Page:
May 05, 2005

Ornaments that could not be showcased in ODIs

By H Natarajan

The dust over India’s one-day series has settled, but debates about merits of the players can still be heard. In this rueful mood it’s inevitable that the mind meanders back in time, remembering greats of yesteryear. Time for another fantasy XI, this time an all-time great India eleven comprising players who never played in One-Day Internationals (ODIs).

Recently one heard Virender Sehwag say that it did not matter to him if he was batting in a Test or ODI; his approach was the same – pure aggression. If there is one opening batsman of the bygone era who adopted a similar approach it was Mushtaq Ali. His hundred in the 1936 Manchester Test in little over two hours symbolised his aggression and approach to batting.

My choice as Mushtaq’s opening partner is keeper-batsman Budhi Kunderan. He was one of the most flamboyant batsmen of his times, who was good enough to be picked on sheer batting merits. Against England in 1963-64, the dasher from Karnataka became the first ’keeper in history to score 500 runs in a Test series, with an innings of 192 as his best. He was as efficient behind the wickets, but he had to contend with the presence of Farokh Engineer. Having Mushtaq and Kunderan at the start would be akin to opening the innings with Sehwag and Mahendra Singh Dhoni.

At one-drop, would be Polly Umrigar. The importance of a quality all-rounder in one-day cricket can never be underestimated and Umrigar is one of the many that my side boasts of. As a batsman, Umrigar earned the nickname of “Palm tree hitter” with his reputation for big-hits. He was a powerful stroke player who did not believe in eschewing the hook and the cut. He was outstanding anywhere in the field and as a bowler, could bowl medium-fast or slow. His brilliance and versatility will be a rich asset.

There can be no arguments about the man coming in at No 4 – the great CK Nayudu. He was one of the most amazing and consistent big-hitting batsmen the game has ever seen. His 153 (11 sixes & 13 fours) out of 187 in just over a hundred minutes against AER Gilligan’s 1926-27 MCC is considered among the great cricket classics. Another all-rounder who was good as a fielder as well.

Mansur Ali Khan, the captain, walks in at No 5. He was brilliant in playing the ball over the infield – a major plus in the overs-limit game. He was adventurous and innovative and played pace the moving ball better than most Indians of his time. As a fielder, he was one of the best in the world which is a huge bonus to the side.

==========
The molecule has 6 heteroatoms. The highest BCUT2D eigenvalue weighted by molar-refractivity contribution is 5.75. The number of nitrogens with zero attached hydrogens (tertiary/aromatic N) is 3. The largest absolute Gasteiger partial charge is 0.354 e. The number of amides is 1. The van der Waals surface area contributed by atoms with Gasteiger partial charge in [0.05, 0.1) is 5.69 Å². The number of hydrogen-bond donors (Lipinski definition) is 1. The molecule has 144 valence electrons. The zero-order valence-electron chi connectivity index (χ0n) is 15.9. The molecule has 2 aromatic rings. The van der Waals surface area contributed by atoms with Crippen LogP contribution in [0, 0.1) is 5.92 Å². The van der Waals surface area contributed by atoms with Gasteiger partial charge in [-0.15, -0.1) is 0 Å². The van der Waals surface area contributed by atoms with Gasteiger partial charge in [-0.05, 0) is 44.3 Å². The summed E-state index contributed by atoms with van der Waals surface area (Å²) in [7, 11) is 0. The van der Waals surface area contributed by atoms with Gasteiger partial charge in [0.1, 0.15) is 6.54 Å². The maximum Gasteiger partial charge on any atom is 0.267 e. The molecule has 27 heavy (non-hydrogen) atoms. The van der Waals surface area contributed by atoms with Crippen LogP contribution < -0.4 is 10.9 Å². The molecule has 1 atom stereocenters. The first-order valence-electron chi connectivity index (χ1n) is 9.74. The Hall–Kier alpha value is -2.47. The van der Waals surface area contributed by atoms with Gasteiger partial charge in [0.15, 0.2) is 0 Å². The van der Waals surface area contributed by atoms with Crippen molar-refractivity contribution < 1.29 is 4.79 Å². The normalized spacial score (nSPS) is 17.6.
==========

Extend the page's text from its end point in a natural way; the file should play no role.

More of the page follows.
The great Vinoo Mankad follows “Tiger” Pataudi in the order. A world-class all-rounder who in 1946 recorded the ‘double’ of 1000 runs and 100 wickets in England, Mankad is one player in the side who is capable of winning a match on his own.

At No 7 comes another worthy all-rounder in Lala Amarnath. His hundred on his Test debut at 22 epitomised the fire in him as a batsman. His 118 against Douglas Jardine's England in 1933 came in three electrifying hours against a high quality attack. As a medium-fast bowler, he was never easy to face as he bowled off the wrong foot.Dattu Phadkar comes in at No 8. Like Mankad and Amarnath, a quality all-rounder. Phadkar was an attacking batsman good enough to bat in the middle-order. He could move the ball both ways in the air and can be naggingly accurate as well.

Bapu Nadkarni, another all-rounder, follows Phadkar. Though the great Vinoo Mankad provides value to the side as a left-arm spinner, 10 frugal overs from Nadkarni can prove to be decisive. When it came to parsimony, there was none better than Nadkarni. He was one of the game's most noted economist ever who gave away just 1.67 runs per over over in his Test career.

Ladhabhai Nakum Amar Singh would be the No 10 player in my side. “There is no better bowler in the world today than Amar Singh,” said Sir Len Hutton in 1970. That comment spoke volumes for Amar Singh. On the 1936 tour of England, he was so good that Wally Hammond said the Indian came like a “crack of doom” off the pitch. Amar Singh batted even as high as No 4 in the order and made runs as well. But for his unfortunate death at just 29, the world would have heard and seen much of Amar Singh as an all-rounder.

The likes of Shane Warne, Muttiah Muralitharan and Anil Kumble have proved what spinners can achieve in one-day cricket. If there was one quality leggie of yesteryear who would have been a handful in one-day cricket, it has to be Subhash Gupte. He achieved mastery over his control and flummoxed the best with his repertoire that included two varieties of googlies. Arguably, the greatest leggie the game has seen.

The side thus has a batting line-up that runs deep down to No 10 and a bowling that has Lala Amarsingh and Dattu Phadkar sharing the newball, with Lala Amarnath coming in as first change. The side has three spinners in leggie Subhash Gupte and left-armers Vinoo Mankad and Bapu Nadkarni. That’s six frontline bowlers. Besides, there is quality back-up in the form of Polly Umrigar and CK Nayudu.

The 12th man of my side would be Rusi Surti, dubbed as the “Poor man’s Sobers” with Chandu Borde, Salim Durrani and Gulabrai Ramchand as the reserves.

It’s a pity that their international career was over before the advent of one-day cricket.

Dream Team of Indian players who never played ODIs:

1. Mushtaq Ali
2. Budhi Kunderan (wk)
3. Polly Umrigar
4. CK Nayudu
5. MAK Pataudi (captain)
6. Vinoo Mankad
7. Lala Amarnath
8. Dattu Phadkar
9. Bapu Nadkarni
10. Lala Amarsingh
11. Subhash Gupte

12th man: Rusi Surti

Reserves: Chandu Borde, Salim Durani and GS Ramchand.


At 11:15 am, Blogger Sai said...

Hello Natrajan,

Recently from one of my acquaintance i got some snaps of old indian/Austrailian/West Indian cricketers.

Can u pls help me identify these..
(I have the images here)



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